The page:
So I’m sure you have all probably noticed our conspicuous absence over the past month or so.
We are utterly, abjectly, hang-our-heads-in-shame sorry. Both Jamie and I have recently taken on new jobs and I think we are both finding the settling-in process to be a bit of work. I’ve gone from working a very flexible, work-if-you-want-to kind of proposition inside the home to teaching again outside the home, coupled with my regular editing and writing commitments. After being home for the past ten years as a night owl who can wake up, get the kids off to school, and then bleary-eye the morning hours away until the caffeine decides to kick in, it’s been a fun awakening. No pun intended.
But I am loving being back in the school again, even if right now I’m just subbing until my long-term English position kicks in, in a few weeks. I subbed for a middle school art class Monday and Tuesday, and was forcibly reminded of why I have always said I’d never teach middle school. Never, no how, no way.
There are just so many…emotions.
The sixth and seventh graders were kind of okay. They watched a VHS video made in nineteen-hundred-and-froze-to-death and giggled when Degas and Mary Cassatt flirted awkwardly with each other. They were cute.
The eighth graders, though…whew. (And you know it’s not just you when the custodian visits you after school to ask how it went, because “some of them kids can be ‘rough.’”) One of them, a young lady, motioned me over urgently.
“I have a question that’s kind of embarrassing…I’m having an argument with my friend and was hoping you could help.”
“I’ll do my best.”
“Which hurts more, pregnancy or getting kicked in the balls?”
It was all I could do to keep a straight face. REALLY? Did this sweet-looking young lady really just ask me that? Thoughts rolled swiftly through my head. Maybe I should tell her to Google it. Nah…no telling what she might come up with. Ask your mother? I can see that one now. My substitute told me to ask you…No. Definitely not.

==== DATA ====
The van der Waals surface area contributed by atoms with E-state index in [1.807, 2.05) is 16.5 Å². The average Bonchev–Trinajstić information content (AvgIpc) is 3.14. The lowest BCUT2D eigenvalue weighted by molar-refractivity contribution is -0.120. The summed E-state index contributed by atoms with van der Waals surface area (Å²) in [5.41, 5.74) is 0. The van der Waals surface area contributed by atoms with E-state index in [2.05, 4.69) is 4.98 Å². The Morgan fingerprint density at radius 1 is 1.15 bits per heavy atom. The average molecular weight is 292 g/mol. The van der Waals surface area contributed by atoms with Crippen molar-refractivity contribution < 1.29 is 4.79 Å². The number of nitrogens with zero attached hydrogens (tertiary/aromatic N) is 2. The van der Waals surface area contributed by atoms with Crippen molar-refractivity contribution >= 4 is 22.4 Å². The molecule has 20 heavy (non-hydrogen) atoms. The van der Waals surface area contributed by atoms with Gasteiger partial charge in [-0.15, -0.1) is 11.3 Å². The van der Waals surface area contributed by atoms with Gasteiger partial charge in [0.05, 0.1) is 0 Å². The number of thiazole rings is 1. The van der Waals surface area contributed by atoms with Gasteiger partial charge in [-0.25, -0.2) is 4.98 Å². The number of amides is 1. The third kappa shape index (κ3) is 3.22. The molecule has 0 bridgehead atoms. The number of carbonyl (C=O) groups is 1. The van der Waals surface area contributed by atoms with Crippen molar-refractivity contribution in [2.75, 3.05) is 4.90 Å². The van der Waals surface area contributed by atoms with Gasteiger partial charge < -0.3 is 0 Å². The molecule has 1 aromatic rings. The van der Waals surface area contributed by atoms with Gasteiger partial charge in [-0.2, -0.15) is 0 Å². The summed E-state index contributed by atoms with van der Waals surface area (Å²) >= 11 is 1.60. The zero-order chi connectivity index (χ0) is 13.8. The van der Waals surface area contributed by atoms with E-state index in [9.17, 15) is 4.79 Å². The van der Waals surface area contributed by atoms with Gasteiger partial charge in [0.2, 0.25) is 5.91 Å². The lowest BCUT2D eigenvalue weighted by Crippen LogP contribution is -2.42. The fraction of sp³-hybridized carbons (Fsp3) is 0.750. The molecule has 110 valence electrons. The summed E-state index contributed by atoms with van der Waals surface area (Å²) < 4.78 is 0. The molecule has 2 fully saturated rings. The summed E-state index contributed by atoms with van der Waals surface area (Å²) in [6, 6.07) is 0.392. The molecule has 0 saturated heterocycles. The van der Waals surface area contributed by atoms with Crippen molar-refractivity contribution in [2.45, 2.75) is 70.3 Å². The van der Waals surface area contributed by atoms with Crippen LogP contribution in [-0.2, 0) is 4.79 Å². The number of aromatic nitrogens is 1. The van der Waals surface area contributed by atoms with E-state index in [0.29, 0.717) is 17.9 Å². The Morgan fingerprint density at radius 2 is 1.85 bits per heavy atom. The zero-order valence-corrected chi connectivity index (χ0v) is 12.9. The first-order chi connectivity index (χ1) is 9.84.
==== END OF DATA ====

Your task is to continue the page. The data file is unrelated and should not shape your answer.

“Well…I assume you’re referring to giving birth over just being pregnant?” At her nod, I continued. “As to the other, I really wouldn’t know. I assume your friend is a male?” She nodded. “I’m thinking that’s the most painful thing he can think of to use as a point of reference, so for him it would be very painful, just like giving birth can be very painful for a woman.”
“Oh, okay.” From the back of the room came a sudden loud farting noise, distracting both of us from the suddenly awkward conversation. I gave FartBoy The Look, and after a couple of smaller bugling noises, he subsided.
Next there was the young man who did everything but ask me to the eighth grade prom.
“Are you going to be at Winter Glitz?”
“But why not? It’ll be fun.”
The other students poked him. “Dude, she’s a substitute! She doesn’t have to come!”
He sidled up to my desk a few minutes later. “Are you sure you’re not going to be at the Glitz? I’m going to be there.”
“Er…tempting. But, no.”
To put a cap on it, FartBoy slipped out of a crowd of four students anxiously awaiting the final bell at the door. There’s a small alcove by the door, so I didn’t think much of it. He was no doubt grabbing for as much freedom as he could get.
A minute later, I realized he was doing the worm on the hallway floor when another teacher stuck her head in the door, gave me the evil eye, and him a dressing down. After she left I caught his eye with my own.
“Thanks, dude, for making me look incompetent.”
Yup. I love eighth graders. And actually, I do. As tough as they can be for a once-in-a-while-sub, they are funny, wide-open, challenging, and oddly captivating.